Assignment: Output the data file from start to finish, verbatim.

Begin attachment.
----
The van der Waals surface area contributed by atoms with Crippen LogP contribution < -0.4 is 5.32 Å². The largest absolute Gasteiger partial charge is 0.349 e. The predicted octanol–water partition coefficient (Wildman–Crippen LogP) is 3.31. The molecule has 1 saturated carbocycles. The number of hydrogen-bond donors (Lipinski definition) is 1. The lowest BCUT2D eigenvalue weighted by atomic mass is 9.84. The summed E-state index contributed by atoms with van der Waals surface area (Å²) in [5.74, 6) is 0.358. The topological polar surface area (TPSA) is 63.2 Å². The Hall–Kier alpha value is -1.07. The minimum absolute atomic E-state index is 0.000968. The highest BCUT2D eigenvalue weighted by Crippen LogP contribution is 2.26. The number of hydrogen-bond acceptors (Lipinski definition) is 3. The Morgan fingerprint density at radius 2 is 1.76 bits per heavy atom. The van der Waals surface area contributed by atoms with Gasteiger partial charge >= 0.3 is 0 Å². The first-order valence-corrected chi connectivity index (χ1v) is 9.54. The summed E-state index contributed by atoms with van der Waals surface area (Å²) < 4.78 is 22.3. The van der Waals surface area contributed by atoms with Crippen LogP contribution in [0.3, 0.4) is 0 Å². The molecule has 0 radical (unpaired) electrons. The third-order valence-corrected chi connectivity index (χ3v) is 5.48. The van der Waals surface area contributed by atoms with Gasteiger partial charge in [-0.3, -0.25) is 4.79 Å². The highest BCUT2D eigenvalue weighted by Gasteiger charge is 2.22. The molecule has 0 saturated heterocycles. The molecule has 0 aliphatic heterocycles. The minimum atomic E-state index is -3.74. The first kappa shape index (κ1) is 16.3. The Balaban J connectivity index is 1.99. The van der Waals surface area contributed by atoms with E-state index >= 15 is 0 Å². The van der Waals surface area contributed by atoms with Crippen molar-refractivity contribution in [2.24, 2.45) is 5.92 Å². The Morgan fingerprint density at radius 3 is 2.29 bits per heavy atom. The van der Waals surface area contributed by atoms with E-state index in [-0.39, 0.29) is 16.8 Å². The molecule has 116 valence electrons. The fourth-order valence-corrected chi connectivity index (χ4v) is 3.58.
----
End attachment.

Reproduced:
The van der Waals surface area contributed by atoms with Crippen LogP contribution < -0.4 is 5.32 Å². The largest absolute Gasteiger partial charge is 0.349 e. The predicted octanol–water partition coefficient (Wildman–Crippen LogP) is 3.31. The molecule has 1 saturated carbocycles. The number of hydrogen-bond donors (Lipinski definition) is 1. The lowest BCUT2D eigenvalue weighted by atomic mass is 9.84. The summed E-state index contributed by atoms with van der Waals surface area (Å²) in [5.74, 6) is 0.358. The topological polar surface area (TPSA) is 63.2 Å². The Hall–Kier alpha value is -1.07. The minimum absolute atomic E-state index is 0.000968. The highest BCUT2D eigenvalue weighted by Crippen LogP contribution is 2.26. The number of hydrogen-bond acceptors (Lipinski definition) is 3. The Morgan fingerprint density at radius 2 is 1.76 bits per heavy atom. The van der Waals surface area contributed by atoms with Gasteiger partial charge >= 0.3 is 0 Å². The first-order valence-corrected chi connectivity index (χ1v) is 9.54. The summed E-state index contributed by atoms with van der Waals surface area (Å²) < 4.78 is 22.3. The van der Waals surface area contributed by atoms with Crippen LogP contribution in [0.3, 0.4) is 0 Å². The molecule has 0 radical (unpaired) electrons. The third-order valence-corrected chi connectivity index (χ3v) is 5.48. The van der Waals surface area contributed by atoms with Gasteiger partial charge in [-0.3, -0.25) is 4.79 Å². The highest BCUT2D eigenvalue weighted by Gasteiger charge is 2.22. The molecule has 0 saturated heterocycles. The molecule has 0 aliphatic heterocycles. The minimum atomic E-state index is -3.74. The first kappa shape index (κ1) is 16.3. The Balaban J connectivity index is 1.99. The van der Waals surface area contributed by atoms with E-state index >= 15 is 0 Å². The van der Waals surface area contributed by atoms with Crippen molar-refractivity contribution in [2.24, 2.45) is 5.92 Å². The Morgan fingerprint density at radius 3 is 2.29 bits per heavy atom. The van der Waals surface area contributed by atoms with E-state index in [-0.39, 0.29) is 16.8 Å². The molecule has 116 valence electrons. The fourth-order valence-corrected chi connectivity index (χ4v) is 3.58.